- Somewhere over the rainbow: an unsatisfying church life and/or faith experience can be the first step out the door. As I once heard Dr Laura say when advising a woman whose daughter was leaving her Baptist background for Mormonism, people don’t go from something to something else – they go from nothing to something; ie for whatever reason, the spiritual status quo is rejected and something is sought after to fill the void. Perhaps the convert had unanswered questions and lingering doubts, an outsider’s loneliness with no social anchor to the original church, run-ins with the powers that be, etc, and is just looking for some acceptance so he can live out his faith in a supportive community. A big problem here is that anger, while a strong motivator, is an awful reason to do just about anything. Leaving a church over real or perceived mistreatment, a desire to “flip-off” family or foes, or other causes for high dudgeon, may lead to precipitous decisions resulting in unpleasant and irremediable consequences. If respectful remonstration is met with high-handedness or outright dismissal, that is another matter entirely.
2. Exhuming Miss Janet: closely akin to #1 is a longing for the gravitas so conspicuously absent from me-focused and entertainment-focused contemporary worship yet abundantly manifest in the historic liturgies. The convert need not fear clown or polka services, although Sister Mary Feminazi may still be pushing guitar masses or other such Romper Room antics in some quarters. Even then, there are congregations using the Latin Mass, providing a niche for those to whom historic and dignified worship is important. Orthodox churches, Eastern and Oriental, have not abbreviated their liturgies, and are (for the present) refractory to changing them. Since not all well-educated folk are motivated by doctrine alone or even primarily, aesthetics can play a major role in a convert’s decision-making process, and is really not a subject to be dismissed out of hand.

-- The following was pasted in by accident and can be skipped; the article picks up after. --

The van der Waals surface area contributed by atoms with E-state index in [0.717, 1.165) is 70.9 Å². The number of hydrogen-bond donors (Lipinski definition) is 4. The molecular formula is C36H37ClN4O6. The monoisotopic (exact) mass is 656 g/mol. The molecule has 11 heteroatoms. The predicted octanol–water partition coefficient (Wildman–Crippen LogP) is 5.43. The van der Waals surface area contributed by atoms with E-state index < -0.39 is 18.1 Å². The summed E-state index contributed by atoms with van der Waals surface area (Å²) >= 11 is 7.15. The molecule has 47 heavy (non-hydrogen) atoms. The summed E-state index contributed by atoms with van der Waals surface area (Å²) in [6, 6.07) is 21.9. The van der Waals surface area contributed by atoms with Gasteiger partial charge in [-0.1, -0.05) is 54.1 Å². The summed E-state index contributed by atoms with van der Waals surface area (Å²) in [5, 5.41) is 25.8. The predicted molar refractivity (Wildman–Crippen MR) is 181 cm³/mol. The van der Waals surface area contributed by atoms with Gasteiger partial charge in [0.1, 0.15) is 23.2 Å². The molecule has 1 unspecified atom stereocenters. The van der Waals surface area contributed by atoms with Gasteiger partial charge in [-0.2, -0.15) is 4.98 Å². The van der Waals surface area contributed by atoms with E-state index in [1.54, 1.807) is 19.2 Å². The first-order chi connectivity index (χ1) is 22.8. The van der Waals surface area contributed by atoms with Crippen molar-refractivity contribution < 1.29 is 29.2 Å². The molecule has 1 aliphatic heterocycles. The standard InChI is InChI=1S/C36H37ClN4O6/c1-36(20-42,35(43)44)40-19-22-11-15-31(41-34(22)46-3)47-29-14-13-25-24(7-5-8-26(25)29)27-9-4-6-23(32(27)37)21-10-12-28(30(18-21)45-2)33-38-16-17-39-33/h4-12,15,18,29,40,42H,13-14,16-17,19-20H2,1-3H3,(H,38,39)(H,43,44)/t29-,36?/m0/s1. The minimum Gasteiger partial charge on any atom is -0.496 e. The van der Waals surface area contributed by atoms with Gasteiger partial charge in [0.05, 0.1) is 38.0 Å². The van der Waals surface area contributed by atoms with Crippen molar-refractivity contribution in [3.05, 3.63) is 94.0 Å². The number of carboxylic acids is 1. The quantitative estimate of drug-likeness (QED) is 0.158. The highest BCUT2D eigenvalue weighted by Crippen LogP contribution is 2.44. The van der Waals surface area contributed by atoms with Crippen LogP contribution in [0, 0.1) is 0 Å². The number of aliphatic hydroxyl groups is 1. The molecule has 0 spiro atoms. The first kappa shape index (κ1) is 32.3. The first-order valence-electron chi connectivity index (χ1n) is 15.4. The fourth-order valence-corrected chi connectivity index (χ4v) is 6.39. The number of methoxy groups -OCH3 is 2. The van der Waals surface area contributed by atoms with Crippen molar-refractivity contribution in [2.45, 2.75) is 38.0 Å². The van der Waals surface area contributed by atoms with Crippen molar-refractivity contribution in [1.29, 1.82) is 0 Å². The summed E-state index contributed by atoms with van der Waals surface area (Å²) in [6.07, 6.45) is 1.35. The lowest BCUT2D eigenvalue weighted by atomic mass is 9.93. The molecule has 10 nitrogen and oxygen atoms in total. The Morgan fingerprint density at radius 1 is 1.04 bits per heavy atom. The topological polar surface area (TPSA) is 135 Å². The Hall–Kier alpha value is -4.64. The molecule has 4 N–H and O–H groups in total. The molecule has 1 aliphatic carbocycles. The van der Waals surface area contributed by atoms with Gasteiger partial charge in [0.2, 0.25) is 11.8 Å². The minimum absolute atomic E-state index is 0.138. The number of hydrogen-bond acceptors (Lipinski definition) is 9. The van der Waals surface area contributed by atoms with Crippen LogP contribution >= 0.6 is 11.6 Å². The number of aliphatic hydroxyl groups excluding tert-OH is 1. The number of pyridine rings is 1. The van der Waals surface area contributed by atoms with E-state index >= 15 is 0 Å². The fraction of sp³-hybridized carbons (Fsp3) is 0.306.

3. Old dead guys: the late Cardinal Newman once (erroneously) quipped: “To be deep into history is to cease to be Protestant.” Intelligent people with a love and respect for history can get hung-up on the parochiality of referring only to one’s own group’s theologians from the Reformation forward, as if nothing of any worth happened between AD 33 and 1517 (or later, depending upon the group in question), as if their church were the people and wisdom shall die with them. The perceived lack of continuity between modern Evangelicalism and the early church can be very troubling to those with respect for the past.
4. Participatory: having attended a Tridentine Mass, several Eastern Orthodox liturgies (including in an Old Calendarist church where I stood for nearly three hours) and a Coptic Orthodox liturgy, conventional “hymn sandwich” Evangelical worship looks like a mere spectator’s sport. Liturgy means “work of the people,” and those people do work. The church year is replete with feasts, fasts, additional services, traditions, etc. These engage the body as incense does smell; iconography and architecture, sight; exquisite chanting, hearing. In short, traditional liturgical worship engages the worshiper holistically and with a sense of awe and wonder – exactly how Marty Haugen doesn’t. A cynic or church-growther might quip that historic liturgies are but the entertainment of the antiquarian curmudgeon and hence the desire for such is but another example of niche marketing, but that argument is about as credible as “I never inhaled” because, well, those liturgies antedate contemporary worship by nearly two millennia, making contemporary worship the exemplar of niche marketing. One need not believe in capital-t Tradition to reject the removing or altering the historic liturgies for any other reason than fidelity to Scripture; ie “Remove not the ancient landmark, which thy fathers have set (Prov 22:28).”